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Wader Study Author Guidelines

Manuscript structure

Research Papers should be structured with the traditional sections of a scientific manuscript, including Title, Authors, Keywords, Abstract, Introduction, Methods, Results, Discussion, Acknowledgements, References, Tables, and Figures. Brief reports of interesting observations or simple research findings (classified as Short Communications) may not require this level of structuring. Likewise, manuscripts that fall under categories such as Synthesis/Review, Perspectives, Forum, or Book/Thesis Review should adopt a structure that logically follows from their content.

Below, we provide a brief description of the main sections of a Research Paper:

Title – This should briefly describe the main subject and outcome of your study in approximately 10–25 words. Although this will vary with the type of study and personal preferences of the authors, typical components of a title include the primary research aim, study species, geographic region, some indication of the nature of the data collected, and the most important results.

Authors – Please provide the names of all authors (as you wish them to appear, including initials where appropriate), with the primary institutional affiliation(s) and/or current mailing address for each. An email address should be provided for the corresponding author.

Keywords – This is a list of terms (generally 5–10) that highlight the subject and content of your paper. These are used by on-line search engines to help direct people who may be interested in your paper.

Abstract – A short summary, generally 50–250 words in length, briefly describing the context, main questions, key results, and general implications of your work.

Introduction – Provide all background that readers may need to understand the subject and aims of your study. This typically includes a review of the current state of knowledge concerning your question or system, with references to previous literature in the field. Justify the relevance of your study with regard to gaps in current knowledge or specific research or management objectives. Make sure to clearly explain the questions, objectives, and foreseeable outcomes of your study.

Methods – This section should include all information necessary for another researcher to replicate your study. Describe any critical aspects of the study species, study area, field methods, equipment, data sources, assumptions, and analysis (statistical methods). Include only methods relevant to information appearing in the Results section.

Results – This section details all important findings of the study, and should follow logically from questions posed in the Introduction and procedures described in the Methods; do not introduce new questions or procedures of data collection here. This should adopt a concise, narrative style, with inclusion and reference to Figures and Tables whenever patterns in the data can be more clearly or more economically conveyed in a form other than descriptive text. Although some interpretation and synthesis of results might be appropriate, avoid subjective statements, recommendations, or elaborate discussion here.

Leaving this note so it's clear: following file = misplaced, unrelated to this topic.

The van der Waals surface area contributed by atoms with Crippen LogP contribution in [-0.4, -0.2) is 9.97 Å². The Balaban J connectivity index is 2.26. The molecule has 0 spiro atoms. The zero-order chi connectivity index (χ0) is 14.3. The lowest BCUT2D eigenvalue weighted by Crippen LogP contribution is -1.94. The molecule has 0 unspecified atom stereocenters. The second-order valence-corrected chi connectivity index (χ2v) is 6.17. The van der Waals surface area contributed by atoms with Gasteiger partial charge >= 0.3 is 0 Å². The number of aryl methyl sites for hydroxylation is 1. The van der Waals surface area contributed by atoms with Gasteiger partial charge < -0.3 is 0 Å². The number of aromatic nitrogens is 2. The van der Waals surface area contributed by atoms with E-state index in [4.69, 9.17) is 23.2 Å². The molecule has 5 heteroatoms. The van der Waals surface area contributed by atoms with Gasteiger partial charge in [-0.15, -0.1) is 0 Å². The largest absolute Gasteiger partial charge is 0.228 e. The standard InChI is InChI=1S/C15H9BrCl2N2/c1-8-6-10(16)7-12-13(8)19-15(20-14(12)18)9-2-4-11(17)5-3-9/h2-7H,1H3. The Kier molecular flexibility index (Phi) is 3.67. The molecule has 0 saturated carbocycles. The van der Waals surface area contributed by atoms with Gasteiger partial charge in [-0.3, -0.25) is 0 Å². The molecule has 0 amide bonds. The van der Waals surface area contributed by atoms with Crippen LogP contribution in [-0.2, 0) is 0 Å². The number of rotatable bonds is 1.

Discussion – This is the place for interpretation of your results in the context of the study aims, and speculation on their potential importance and implications. Start with a brief summary of the Results and the main conclusions (i.e., the main message you want readers to take away from your paper). The Discussion should review the results in relation to your predictions and expectations, honestly consider caveats and limitations of the data, compare your findings with those of other published literature and popular wisdom, and provide future research and conservation recommendations, as appropriate. In general, it is not appropriate to introduce new data from your study that are not covered in the Methods and Results.

Acknowledgements – Here, you mention all important non-author contributions, sources of funding, acquired permits for land use and other procedures, and applicable (ethics) approvals. It is customary to thank colleagues and known reviewers that provided inspiration, logistical assistance, and helpful comments or suggestions for the manuscript. It is not necessary to thank the editor.

References – All references cited in the text must be included in the References section and vice versa. Please check all information in this section against the original publications (not citations by other authors), as typographical errors and omissions tend to proliferate in this manner. See below for specific formatting details.

Tables & Figures – Make sure all tables and figures are referenced in the text, and appear in the order in which they are first mentioned. Each should be accompanied by an informative caption, including explanation of all categories, axes, symbols, units, and abbreviations necessary to understand the material. Do not place tables and figures in the text, but as separate sheets for each table or figure after the References. See below for more details regarding technical specifications for figures.